SIP: ANEEJ, Other CSOs Want Buhari To Resolve Differences Between Aisha, Maryam Uwais …Call For Stakeholders Summit On SIP.
Abuja Nigeria, June 3, 2019…The Africa Network for Environment and Economic Justice, ANEEJ, a leading Civil Society Organisation working on the issues of asset recovery and management, as well as other Civil Society Organisations across the country currently monitoring the use of $322.5million Abacha loot returned from Switzerland under the aegis of Transparency and Accountability in the Return and Management of looted Assets (MANTRA) have called on President Muhammadu Buhari to personally intervene in the face-off between the First Lady and Special Adviser on Social Investment Programme (SIP), Mrs Maryam Uwais in the interest of poor Nigerians who are targeted with the scheme.
The Executive Director of ANEEJ, Rev David Ugolor leading independent Civil Society monitoring of the recovered returned Abacha loot in his first official reaction generated by the controversy said “We wholeheartedly welcome the interest taken by wife of the President on the Social Investment Programme which goes to show her strong desire in the plight of Poor Nigerians. Her comments on the methodology in the disbursement of the Conditional Cash Transfer is worthy of note. Her renewed interest in SIP calls for a stakeholders’ summit in Nigeria to discuss how to strengthen the Social Investment Programme as a veritable tool to combating poverty in addition to other initiatives of government, “noting that the SIP alone cannot resolve the poverty problem of Nigeria recently adjudged the world’s poverty capital.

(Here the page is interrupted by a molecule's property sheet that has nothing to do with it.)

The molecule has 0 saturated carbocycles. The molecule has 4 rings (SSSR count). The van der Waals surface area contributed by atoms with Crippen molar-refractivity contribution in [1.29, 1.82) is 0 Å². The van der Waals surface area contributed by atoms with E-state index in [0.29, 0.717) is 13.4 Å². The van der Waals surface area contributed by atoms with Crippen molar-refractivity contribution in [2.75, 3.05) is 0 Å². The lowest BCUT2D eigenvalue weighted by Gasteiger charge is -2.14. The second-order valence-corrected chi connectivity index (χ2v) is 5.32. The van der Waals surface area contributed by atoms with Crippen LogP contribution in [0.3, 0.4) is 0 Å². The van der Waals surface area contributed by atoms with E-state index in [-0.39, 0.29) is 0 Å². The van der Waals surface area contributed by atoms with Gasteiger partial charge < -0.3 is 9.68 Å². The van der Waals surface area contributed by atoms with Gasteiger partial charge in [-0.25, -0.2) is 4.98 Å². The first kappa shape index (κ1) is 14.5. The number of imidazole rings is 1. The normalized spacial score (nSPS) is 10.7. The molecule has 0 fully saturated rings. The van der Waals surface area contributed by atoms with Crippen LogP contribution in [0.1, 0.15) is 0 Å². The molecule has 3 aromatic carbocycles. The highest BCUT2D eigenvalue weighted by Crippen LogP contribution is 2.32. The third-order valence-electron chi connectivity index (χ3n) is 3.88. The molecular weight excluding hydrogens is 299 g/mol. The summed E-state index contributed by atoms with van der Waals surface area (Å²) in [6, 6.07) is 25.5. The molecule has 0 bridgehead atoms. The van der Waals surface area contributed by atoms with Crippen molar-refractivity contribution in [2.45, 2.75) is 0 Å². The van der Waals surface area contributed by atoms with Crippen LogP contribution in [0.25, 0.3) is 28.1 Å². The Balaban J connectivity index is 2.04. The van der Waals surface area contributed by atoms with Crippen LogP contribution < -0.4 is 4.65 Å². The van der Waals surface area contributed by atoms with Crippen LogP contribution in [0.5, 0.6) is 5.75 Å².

Continuing Ugolor said: “We equally wish to acknowledge and commend the successes achieved so far by the Special Adviser to the President on Social Investment Programme, Mrs. Maryam Uwais. This is based on data and facts obtained from the Independent Civil Society field monitoring exercise of the returned $322.5million Abacha loot being distributed to the poorest of poor Nigerians. We monitored the disbursements end- to- end, that is, from the Central Bank through the distribution channels to the targeted beneficiaries which are the poorest of poor Nigerians in December 2018.
“We covered 30,778 households picking on a sample size of 10 per cent spread across eleven states of the country deploying over 560 monitors and supervisors in our December rounds of monitoring. The National Cash Transfer Office (NCTO) and the National Social Safety-Net Coordinating Office (NASSCO) being supervised by Mrs. Maryam Uwais provided every information and data we demanded for the monitoring exercise. We were not denied any information. Our findings confirmed that poor Nigerians targeted with the returned loot actually received N10,000 for the months of August and September and we have received further updates up till December last year of receipts by the poor Nigerians which we would be verifying in our next round of monitoring. There were challenges in the distribution chain which we observed and communicated to the Cash Transfer Office. They have addressed some of them and others are at various stages of being addressed. There is also a Grievance Redress Mechanism put in place to address all issues emanating from targeted beneficiaries which we also checked, and majority of such issues were promptly addressed. We therefore, wish to appeal that this must not be politicized.